Ecemhan Seven COM500A Theories in Communication & Media Reaction Paper 1

| September 5, 2016

Ecemhan Seven


Theories in Communication & Media

Reaction Paper 1

September 5th, 2012

Communication as Culture

James W. Carey, analyzes communication in two views: transmission and ritual. Transmission view is seen as the commonest in our culture Carey states, and what generates the parts of this view, are all means that transmits the message. That is to say, the message is important only with its transmitter, receiver, and channels; which is all about giving the information to others. Conversely, ritual communication view handles this social-scientific approach mentioned above in an utterly different way.

In a ritual definition, communication is linked to terms such as “sharing,” “participation,” “association,” “fellowship,” and “the possession of a common faith.” This definition exploits the ancient identity and common roots of the terms “commonness,” “communion,” “community,” and “communication.” A ritual view of communication is directed not toward the extension of messages in space but toward the maintenance of society in time; not the act of imparting information but the representation of shared beliefs. (Carey, p. 15)

It sees both parts (sender and receiver) as participants that both joins the process, whereas the message is seen as a shared experiment. What being shared here is thought, which is public, ‘because it depends on a publicly available stock of symbols’ (Carey, p. 22), and the important thing is the transmission of thoughts, not the information activity. Also, I like the example that teaching a child how to get from home to school and how it leads to three different mapping spaces as visual, oral, and kinesthetic and getting to know that thought is the construction of these maps.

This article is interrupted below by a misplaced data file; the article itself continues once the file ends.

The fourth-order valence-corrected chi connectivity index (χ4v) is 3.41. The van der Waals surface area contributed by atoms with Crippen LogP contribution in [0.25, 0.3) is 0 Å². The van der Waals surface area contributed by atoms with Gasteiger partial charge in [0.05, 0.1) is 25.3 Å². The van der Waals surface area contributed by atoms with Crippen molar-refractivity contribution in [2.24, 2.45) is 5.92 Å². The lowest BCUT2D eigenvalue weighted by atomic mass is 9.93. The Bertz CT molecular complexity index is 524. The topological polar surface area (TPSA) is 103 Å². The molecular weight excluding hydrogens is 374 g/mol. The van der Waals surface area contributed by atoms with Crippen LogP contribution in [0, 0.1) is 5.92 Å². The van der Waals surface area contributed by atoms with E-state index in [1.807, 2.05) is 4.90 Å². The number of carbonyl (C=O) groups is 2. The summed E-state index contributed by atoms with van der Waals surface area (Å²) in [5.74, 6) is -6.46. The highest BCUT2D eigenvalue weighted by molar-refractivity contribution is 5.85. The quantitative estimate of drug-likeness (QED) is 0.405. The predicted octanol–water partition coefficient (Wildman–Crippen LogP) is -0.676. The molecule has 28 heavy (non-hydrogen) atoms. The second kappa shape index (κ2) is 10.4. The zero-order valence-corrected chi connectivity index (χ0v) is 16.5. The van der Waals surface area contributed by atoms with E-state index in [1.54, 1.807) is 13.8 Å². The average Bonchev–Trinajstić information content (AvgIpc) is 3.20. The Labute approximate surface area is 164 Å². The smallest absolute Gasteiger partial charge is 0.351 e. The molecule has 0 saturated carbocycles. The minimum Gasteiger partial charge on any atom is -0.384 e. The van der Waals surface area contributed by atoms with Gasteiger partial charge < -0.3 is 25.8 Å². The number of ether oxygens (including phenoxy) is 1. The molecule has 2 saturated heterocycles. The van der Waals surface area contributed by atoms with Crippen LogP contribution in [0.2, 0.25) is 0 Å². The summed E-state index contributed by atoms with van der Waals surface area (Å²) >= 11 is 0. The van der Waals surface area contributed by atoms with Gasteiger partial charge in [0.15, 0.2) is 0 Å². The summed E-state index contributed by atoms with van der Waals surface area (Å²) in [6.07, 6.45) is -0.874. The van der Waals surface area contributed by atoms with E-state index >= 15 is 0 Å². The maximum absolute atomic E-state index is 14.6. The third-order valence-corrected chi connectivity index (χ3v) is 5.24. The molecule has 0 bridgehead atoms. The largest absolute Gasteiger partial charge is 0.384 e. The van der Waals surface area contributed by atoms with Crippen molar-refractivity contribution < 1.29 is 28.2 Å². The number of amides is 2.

In addition, by examining telegraph in detail, Carey could see the impacts of this way of communication on socio-economic structure of the society. According to transmission view, telegraph takes on the role of only the channel of the message being transmitted. In ritual view, telegraph symbolizes a communication instrument which could manage to change society’s thoughts and/or beliefs. For instance, newspapers manage to report the case and transmits message directly right after it is written. On the other hand, readers of the newspaper interpret the case based on their beliefs so that the message is changed according to ritual model which argues news is not only an information but also a fiction.

In Carey’s essays, there is a discussion between Lippmann and Dewey’s public opinion views in mass media. According to Lippmann an effective public opinion occurs when people’s minds make up the correct representations of the world where newspapers are efficient doing it. Yet, Dewey states public opinion is formed with systematic discussions. “The purpose of news is not to represent and inform but to signal, tell a story, and activate inquiry” (Carey, p. 62).

I tend to agree with Dewey’s point of view in this case. It is unquestionable that the media has a huge impact on society as well as in public opinion. Depending on the objective, the media can shape the public opinion in different ways. For example, after the attacks of 9/11 the media gave a huge coverage of the incident and exposed Osama guilty as they were told by the authorities. This shaped the public opinion in a way of supporting the war on terrorism, and the same happened with the war on Iraq. Thus, if media received an inaccurate information so the society supported a wrong cause, this would be the power of public opinion influence.

As mentioned above, media has a huge impact on society that it even forms its identity. As journalism is seen as a cultural resource, newspapers have become the basis for the production and maintenance of culture. Mind and conscious take shape correspondingly with the form of communication, as it has evolved along with technology, whether it is newspaper, radio, television, or Internet; as of now social networking websites such as Facebook, Twitter, etc. Finally, the most important thing that Carey points out and which I agree mostly is, communication process is a process that can easily be manipulated, if what being shared is people’s opinions.


Carey, James W. (1992). Communication as Culture: New York: Routledge.




Transmission model was some kind of a status quo Carey wrote.

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